Samsung Galaxy S4 vs. LG G2: Neighbor squabble
The latest generation flagships from the South Korean companies both feature 13MP shooters, but they differ in terms of camera hardware and features, so before we delve into image quality we'll have a look at all the bells and whistles the LG G2 and Samsung Galaxy S4 offer.
Perhaps the biggest difference is that the LG G2 camera offers optical image stabilization (OIS), which has very noticeable effects in low light photography and in video recording (without it, most videos look like shot by an amateur with shaky hands).
That's not the only advantage the LG G2 has - it can record 1080p video at 60 frames per second, while the Galaxy S4 manages only 30fps. For action packed scenes this makes quite a difference as it makes fast motion appear very smooth.
The interfaces of the two cameras differ - LG is still using the traditional UI with the controls on either side of the viewfinder and there's a still/video mode toggle. It's not a bad interface - it's been around for a long time and it's familiar and functional.
Samsung meanwhile has moved away from that style of camera UI and uses the clean UI we first saw on the Galaxy Camera. It's still very functional and most common options are a couple of taps away, no further than on the G2, but the viewfinder is less cluttered. The one downside is that the still and video camera viewfinders have been unified, meaning framing 16:9 videos can be tricky if you're shooting 4:3 stills (the still photo aspect ratio takes precedence and the viewfinder is 4:3).
The field of view (FoV) for the LG G2 is slightly wider than the Galaxy S4 - not enough to make a big difference, but you'll fit just a little more in a G2 photo (the downside is that wide FoV can negatively affect fine detail).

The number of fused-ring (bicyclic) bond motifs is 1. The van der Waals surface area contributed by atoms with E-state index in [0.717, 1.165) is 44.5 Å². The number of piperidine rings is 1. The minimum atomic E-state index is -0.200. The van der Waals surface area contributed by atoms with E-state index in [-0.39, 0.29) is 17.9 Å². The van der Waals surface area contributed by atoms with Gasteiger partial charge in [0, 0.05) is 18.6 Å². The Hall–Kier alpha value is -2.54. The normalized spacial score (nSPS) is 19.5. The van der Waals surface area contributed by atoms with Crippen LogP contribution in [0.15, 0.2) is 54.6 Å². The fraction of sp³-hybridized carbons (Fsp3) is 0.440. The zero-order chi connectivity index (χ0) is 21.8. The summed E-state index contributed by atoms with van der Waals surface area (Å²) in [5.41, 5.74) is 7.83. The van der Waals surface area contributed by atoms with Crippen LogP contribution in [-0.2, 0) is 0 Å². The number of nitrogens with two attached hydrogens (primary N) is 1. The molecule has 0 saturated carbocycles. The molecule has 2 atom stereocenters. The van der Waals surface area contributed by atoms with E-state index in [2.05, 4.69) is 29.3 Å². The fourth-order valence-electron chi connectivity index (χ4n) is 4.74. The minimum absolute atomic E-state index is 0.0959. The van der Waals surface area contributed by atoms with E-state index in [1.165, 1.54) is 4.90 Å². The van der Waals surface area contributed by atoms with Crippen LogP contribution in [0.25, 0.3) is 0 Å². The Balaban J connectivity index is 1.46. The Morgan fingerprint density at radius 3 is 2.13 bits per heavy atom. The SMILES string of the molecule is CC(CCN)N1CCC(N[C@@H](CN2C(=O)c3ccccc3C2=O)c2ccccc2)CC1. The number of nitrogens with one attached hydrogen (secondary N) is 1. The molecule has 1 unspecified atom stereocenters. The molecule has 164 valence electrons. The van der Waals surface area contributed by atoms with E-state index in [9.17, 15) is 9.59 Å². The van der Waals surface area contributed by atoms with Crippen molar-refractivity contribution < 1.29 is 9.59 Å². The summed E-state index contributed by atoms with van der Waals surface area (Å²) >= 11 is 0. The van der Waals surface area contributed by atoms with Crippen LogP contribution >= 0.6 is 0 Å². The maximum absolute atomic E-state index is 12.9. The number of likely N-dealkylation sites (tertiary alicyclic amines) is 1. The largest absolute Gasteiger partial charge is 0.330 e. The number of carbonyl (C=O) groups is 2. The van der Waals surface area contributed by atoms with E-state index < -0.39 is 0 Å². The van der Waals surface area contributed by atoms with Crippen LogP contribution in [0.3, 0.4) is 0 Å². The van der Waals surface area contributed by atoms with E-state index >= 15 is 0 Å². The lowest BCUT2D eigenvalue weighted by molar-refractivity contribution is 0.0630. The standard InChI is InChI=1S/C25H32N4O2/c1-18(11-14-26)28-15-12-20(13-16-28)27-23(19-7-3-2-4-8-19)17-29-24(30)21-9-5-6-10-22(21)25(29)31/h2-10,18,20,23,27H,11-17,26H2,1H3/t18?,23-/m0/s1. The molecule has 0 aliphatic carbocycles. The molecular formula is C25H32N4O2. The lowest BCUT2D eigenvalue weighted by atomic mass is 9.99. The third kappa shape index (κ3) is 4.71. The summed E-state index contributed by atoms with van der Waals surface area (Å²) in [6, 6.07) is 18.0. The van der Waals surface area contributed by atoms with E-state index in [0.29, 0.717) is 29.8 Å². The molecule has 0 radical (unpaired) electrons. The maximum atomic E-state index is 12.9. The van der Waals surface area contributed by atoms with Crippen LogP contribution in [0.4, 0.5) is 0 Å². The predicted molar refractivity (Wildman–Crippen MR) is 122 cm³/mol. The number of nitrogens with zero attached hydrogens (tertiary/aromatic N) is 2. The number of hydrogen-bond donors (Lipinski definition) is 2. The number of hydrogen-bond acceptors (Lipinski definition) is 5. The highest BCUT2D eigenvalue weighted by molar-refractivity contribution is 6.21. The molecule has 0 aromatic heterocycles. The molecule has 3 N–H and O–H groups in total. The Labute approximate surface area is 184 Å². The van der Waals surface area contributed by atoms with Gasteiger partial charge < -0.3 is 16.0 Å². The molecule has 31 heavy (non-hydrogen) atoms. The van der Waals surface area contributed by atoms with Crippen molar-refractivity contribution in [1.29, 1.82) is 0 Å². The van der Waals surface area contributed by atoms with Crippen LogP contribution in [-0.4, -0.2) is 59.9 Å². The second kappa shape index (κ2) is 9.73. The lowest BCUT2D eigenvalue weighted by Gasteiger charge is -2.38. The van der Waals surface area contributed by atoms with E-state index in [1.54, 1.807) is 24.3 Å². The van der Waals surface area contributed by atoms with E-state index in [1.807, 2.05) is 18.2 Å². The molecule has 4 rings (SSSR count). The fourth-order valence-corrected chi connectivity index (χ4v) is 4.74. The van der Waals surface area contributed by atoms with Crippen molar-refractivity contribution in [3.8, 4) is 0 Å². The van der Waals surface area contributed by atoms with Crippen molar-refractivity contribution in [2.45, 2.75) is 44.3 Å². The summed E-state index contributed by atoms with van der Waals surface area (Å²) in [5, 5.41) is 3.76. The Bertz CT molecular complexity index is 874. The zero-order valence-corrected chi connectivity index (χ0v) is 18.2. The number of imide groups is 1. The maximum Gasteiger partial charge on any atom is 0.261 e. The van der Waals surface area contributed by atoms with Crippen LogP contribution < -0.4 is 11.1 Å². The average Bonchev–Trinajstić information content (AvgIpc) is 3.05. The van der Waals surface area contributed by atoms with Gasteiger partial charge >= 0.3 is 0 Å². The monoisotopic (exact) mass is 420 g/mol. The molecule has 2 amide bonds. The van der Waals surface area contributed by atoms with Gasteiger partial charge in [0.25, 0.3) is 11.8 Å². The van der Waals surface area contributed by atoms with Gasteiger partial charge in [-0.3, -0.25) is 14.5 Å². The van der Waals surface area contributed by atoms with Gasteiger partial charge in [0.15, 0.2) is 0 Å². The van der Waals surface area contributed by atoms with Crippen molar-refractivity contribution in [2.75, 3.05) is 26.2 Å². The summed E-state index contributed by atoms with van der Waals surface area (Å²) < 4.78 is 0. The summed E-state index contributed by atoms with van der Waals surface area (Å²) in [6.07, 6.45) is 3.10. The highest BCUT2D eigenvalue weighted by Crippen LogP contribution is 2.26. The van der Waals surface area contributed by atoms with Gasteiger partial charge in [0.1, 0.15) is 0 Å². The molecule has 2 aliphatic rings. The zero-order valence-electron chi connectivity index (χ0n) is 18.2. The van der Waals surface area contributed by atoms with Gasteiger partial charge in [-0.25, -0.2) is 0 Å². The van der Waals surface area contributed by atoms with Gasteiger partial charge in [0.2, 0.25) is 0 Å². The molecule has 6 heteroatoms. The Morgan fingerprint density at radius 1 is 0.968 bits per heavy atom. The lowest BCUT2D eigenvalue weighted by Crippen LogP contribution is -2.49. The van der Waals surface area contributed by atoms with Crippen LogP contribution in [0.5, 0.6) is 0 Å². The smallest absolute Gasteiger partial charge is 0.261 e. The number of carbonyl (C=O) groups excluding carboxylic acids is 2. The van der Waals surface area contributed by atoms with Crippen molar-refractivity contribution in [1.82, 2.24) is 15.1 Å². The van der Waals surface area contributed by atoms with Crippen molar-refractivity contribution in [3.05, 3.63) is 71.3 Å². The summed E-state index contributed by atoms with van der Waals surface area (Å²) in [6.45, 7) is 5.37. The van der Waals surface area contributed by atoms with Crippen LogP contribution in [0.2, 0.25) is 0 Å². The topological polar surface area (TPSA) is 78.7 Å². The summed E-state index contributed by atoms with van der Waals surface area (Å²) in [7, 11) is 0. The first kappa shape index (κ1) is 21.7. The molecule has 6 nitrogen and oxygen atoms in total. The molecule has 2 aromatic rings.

The video camera FoV is wider too (no surprise here).
There's one more thing we should note - the LG G2 shot to shot time is very short, while the Samsung Galaxy S4 takes noticeably longer. You can set up the volume rockers on both phones to act as still or video shutter keys (or a zoom lever), but since the one on the LG G2 is on its back, right next to the camera it's not very useful. Both have voice-activated shutters.
Now let's look at the party tricks - a lot of those are quite useful, not just gimmicks and a lot of them are identical on both phones.
For example, dual-shot lets you snap a photo or capture a video with both cameras simultaneously, so you can be in a group shot too, even if you're the one holding the camera. Both phones let you move around the picture-in-picture window, resize it and swap which camera captures the big picture and which one the small picture.
Both phones offer burst shot, HDR (we'll look at samples later) and object removal. There's also automatic mode selection (the S4 also auto-detects night mode), geo-tagging and so on.
The LG G2 has something called Time Catch shot - it captures a few photos before you even press the shutter key, decreasing the chance you've missed the perfect moment.
The Samsung Galaxy S4 has a few more tricks up its sleeve - Animated Photo (makes GIFs), Sound & shot (records background audio for the photo, but these are hard to share) and Drama Shot (makes multiple copies of a moving object). Remote viewfinder lets you use a second Android device as a wireless viewfinder, while Tag Buddy will help you tag people in a photo by learning and recognizing their faces.
That's for stills, video recording on the LG G2 also has been imbued with some tricks - Live Effects humorously distort people's faces in real time, while Tracking Zoom is another picture-in-picture effect, which zooms in on a part of the image (however, despite the name it doesn't track objects, you have to manually move the window). Audio Zoom boosts the microphone, which records the video sound, so it can highlight the sound of the subject you are zooming at (your kid in a choir, for instance, or a person you are shooting in a noisy street).